unofficial, to impose their will. This changed with the disbanding of the military and the chefs
de section system; without them, theattachi network and FRAPH faded as well. In a worrying
throwback to old practices, local officials in some areas have begun creating their own illegal
'security forces' either to supplement scant police presence or to act as independent enforcers.
These forces are most often made up of those who supported the officials' electoral campaign.
They have no legal standing and are not legally accountable to anyone, even the official who
created them. They often act in a politicized fashion, targeting those believed to oppose their
own party. These forces further undermine the functioning and authority of the police in the
areas where they operate.20

20 See Amnesty International, Haiti: Human Rights Challenges Facing the New Government, AI Index:
AMR 36/002/2001, April 2001.

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When faced with armed groups acting illegally under the auspices of electedFanmi Lavalas
officials, police have generally backed down; on some occasions, in behavior uncomfortably
reminiscent of Haiti's past security forces, police appeared to actively collude with them. As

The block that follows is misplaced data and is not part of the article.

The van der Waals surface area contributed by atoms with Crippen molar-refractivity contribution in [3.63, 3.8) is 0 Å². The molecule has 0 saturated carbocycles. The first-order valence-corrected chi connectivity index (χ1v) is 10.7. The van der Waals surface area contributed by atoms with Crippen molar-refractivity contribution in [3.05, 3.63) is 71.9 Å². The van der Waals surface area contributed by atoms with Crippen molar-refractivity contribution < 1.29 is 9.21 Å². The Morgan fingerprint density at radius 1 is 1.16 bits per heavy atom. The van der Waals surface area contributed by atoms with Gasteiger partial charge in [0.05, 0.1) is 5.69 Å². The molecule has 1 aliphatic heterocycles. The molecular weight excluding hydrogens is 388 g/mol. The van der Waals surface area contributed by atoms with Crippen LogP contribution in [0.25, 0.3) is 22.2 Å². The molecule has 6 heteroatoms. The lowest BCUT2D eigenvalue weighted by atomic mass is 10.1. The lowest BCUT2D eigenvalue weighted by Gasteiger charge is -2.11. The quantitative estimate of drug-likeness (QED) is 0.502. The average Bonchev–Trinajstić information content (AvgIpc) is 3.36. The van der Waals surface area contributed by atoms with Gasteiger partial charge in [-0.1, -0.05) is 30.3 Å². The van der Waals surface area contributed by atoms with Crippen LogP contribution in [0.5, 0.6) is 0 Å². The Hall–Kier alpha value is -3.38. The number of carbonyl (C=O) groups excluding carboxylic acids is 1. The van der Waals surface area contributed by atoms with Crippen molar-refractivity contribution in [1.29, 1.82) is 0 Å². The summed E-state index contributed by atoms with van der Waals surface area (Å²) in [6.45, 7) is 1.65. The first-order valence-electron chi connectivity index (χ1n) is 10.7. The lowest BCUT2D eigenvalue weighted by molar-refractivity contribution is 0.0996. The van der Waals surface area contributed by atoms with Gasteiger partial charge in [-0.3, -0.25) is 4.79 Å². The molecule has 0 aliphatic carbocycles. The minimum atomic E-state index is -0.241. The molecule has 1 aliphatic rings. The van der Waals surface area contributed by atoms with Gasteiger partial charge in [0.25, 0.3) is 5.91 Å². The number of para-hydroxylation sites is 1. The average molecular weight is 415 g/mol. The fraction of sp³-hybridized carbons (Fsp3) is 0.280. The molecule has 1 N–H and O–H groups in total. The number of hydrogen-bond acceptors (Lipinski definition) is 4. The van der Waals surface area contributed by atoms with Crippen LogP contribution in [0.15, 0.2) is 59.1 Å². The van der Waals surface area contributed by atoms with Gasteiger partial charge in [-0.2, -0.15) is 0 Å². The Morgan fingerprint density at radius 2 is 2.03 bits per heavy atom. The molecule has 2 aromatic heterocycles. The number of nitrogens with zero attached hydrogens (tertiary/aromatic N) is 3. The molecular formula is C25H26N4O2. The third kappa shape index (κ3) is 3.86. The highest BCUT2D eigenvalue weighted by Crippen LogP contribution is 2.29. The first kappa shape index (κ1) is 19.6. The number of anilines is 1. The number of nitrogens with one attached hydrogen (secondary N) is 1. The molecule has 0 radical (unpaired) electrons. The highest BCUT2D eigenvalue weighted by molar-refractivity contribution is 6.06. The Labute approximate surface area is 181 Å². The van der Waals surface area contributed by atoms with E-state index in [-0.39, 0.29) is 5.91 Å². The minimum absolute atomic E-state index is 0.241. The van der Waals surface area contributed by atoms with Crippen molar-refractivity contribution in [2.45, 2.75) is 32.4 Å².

seen in the discussion of freedom of expression, police officers have been accused of
partisanship in failing to protect participants in opposition demonstrations or meetings from
violent individuals claiming to act on behalf of FanmiLavalas. Such acquiescence must cease
immediately if the police are to fulfill their mandate as an independent and impartial body.
Officers must be reminded of their duty to protect citizens from violence, and must be
reinforced in doing so even when this entails confronting those who act in the name of the
dominant political party. Similarly, any partisan behaviour by individual police agents must be
investigated by the Inspection Gindrale unit and, if warranted, they should be dismissed.
Recruitment to all branches of the HNP must be based strictly on merit. Similarly, the rural
police force (under discussion as a means of increasing scant police presence in the countryside)
must be created under central control rather than subject to local bodies which may themselves
be liable to act in a partisan fashion.